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Introducing the International Osteopathic Sports Care Group
After the successful introduction of Osteopathy — as part of the Central Medical
Team — at the London 2012 Olympic and Paralympic Games, we realized that
there was need for an International Osteopathic Sports Care Group. The first
aim of this group is to enable communication between osteopaths around the
world and to allow a comprehensive list to be drawn up of experienced
practitioners already working, or interested to work in the world of sport. The
second important aim of International Osteopathic Sports Care is to facilitate
working opportunities for osteopaths at major sporting events.
Guidelines on exercise induced asthma
May is National Asthma awareness month. As the spring buds bloom so does the incident of exercise induced asthma and we want to remind you of certain guidelines that are specific to not only the recreational athlete but to our elite athletes as well. Follow the following links to the NATA position paper on the treatment of asthma in athletes and the European Lung Foundation's fact sheet on asthma treatment in Elite athletes and hopefully improve the performance and quality of life for these special people.
LECOM at POMA
LECOM/Millcreek Community Hospital Sports Medicine Program Fellows, Dr. Jessica Huerta and Dr. Chris Rial joined Program Director Dr. Patrick Leary and faculty member Dr. Gregory Coppola in presentations at the Pennsylvania Osteopathic Medical Association conference April 30 – May 2014. The four presented a concussion overview, female athlete injuries, and medical acupuncture for common pain patients. Pictured left to right are: Dr. Gregory Coppola, Dr. Patrick Leary, Dr. Jessica Huerta and Dr. Chris Rial.
Join Dr. Tariq Awan for the next MSK ultrasound webinar: Procedures and Set-Up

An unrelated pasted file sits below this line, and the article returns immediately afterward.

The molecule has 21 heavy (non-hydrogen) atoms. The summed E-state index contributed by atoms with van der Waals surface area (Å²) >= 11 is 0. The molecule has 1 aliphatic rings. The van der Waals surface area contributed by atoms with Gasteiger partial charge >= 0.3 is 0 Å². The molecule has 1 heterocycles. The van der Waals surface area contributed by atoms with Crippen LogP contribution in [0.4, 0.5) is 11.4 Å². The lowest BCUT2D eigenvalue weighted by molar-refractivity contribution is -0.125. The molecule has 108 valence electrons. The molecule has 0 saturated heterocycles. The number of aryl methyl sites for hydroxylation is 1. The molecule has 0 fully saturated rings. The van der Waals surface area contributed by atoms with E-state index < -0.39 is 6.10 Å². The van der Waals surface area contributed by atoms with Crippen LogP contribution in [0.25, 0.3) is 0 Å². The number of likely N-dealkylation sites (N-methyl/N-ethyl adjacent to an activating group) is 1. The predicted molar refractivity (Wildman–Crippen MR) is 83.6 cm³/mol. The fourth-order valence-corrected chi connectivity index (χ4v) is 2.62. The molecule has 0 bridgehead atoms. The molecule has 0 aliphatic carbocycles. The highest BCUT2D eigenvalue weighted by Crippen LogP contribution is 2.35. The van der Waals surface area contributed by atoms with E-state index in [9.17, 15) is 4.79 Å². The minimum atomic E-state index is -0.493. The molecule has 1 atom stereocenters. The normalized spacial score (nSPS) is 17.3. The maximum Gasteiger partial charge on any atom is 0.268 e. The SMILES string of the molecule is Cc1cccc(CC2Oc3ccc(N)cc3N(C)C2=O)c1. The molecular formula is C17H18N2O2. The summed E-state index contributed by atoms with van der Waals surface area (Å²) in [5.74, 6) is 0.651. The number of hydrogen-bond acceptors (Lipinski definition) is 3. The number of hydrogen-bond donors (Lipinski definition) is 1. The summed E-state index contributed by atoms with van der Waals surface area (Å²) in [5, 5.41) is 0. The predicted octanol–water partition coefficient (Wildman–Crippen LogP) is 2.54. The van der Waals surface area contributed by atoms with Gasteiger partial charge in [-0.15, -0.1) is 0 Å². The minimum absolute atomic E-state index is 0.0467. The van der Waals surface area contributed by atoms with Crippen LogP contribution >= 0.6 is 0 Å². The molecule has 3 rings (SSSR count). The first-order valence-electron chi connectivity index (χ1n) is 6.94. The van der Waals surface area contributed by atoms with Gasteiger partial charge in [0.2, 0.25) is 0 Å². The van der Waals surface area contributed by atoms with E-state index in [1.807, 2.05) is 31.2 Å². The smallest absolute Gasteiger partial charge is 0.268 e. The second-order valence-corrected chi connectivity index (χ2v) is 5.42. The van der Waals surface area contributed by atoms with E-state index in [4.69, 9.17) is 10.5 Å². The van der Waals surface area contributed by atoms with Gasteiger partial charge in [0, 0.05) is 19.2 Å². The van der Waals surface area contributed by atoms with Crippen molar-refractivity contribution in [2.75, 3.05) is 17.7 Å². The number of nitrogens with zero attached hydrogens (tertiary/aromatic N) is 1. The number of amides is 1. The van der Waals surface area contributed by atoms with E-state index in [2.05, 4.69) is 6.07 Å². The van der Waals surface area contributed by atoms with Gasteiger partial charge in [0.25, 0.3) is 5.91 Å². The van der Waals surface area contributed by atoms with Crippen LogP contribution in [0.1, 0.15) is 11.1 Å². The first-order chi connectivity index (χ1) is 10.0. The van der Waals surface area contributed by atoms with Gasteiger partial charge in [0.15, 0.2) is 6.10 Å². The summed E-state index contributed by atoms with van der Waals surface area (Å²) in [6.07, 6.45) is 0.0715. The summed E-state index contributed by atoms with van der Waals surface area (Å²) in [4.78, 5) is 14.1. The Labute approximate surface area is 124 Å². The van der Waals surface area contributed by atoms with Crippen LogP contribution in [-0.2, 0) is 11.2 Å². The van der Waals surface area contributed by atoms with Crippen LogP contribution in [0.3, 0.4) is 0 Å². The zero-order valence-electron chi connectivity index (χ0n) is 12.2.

The AOASM is proud to announce its eighth installment in the Musculoskeletal
Ultrasound Webinar series: Procedures and Set-Up, led by Dr. Tariq Awan, D.O. This
webinar will be held on May 14 at 8 p.m. E.T. Dr. Awan is a clinical faculty
member in the Department of Sports medicine at the Detroit Medical Center. He is also
an Assistant Professor at Wayne State University School of Medicine. Dr. Awan's
department provides medical coverage for the Detroit Pistons (NBA), Detroit Red Wings
(NHL), and the Detroit Tigers (MBL). Of those, he currently serves as the team
physician for the Detroit Red Wings.
HEALTH FOR THE WHOLE FAMILY
How to prepare for your surgery
The American Osteopathic Association
The American Osteopathic Association offers monthly health-related articles you can
use on your websites, in your newsletter or as handouts in your offices. You have the
ability to change the article, or add to it as needed. The AOA would like feedback on
articles, and appreciate knowing how you are using them or if you have had success in
placing them in a local paper. You can share thoughts and publication success by
contacting: firstname.lastname@example.org. AOASM will continue to profile these articles from time
to time to remind you of the resources available to you through the AOA.
CLINICAL JOURNAL OF SPORT MEDICINE
Diagnosis and treatment of triceps tendon injuries: A review of the literature
Clinical Journal of Sports Medicine
Injuries to the triceps tendon are uncommon. Anzel et al published the largest series of tendon injuries involving 781 patients with 1014 tendon ruptures; fewer than 1 percent involved the triceps. Triceps tendon rupture is 2 to 3 times more common in men than in women, with a mean age of occurrence between 30 and 50 years. Kibuule and Fehringer described an injury in a skeletally immature individual, indicating that patients with incompletely or recently fused physes may be at risk. Sports involving elbow extension against extreme loads, such as weightlifting and football, may place patients at higher risk, especially with the use of anabolic steroids.
BRITISH JOURNAL OF SPORTS MEDICINE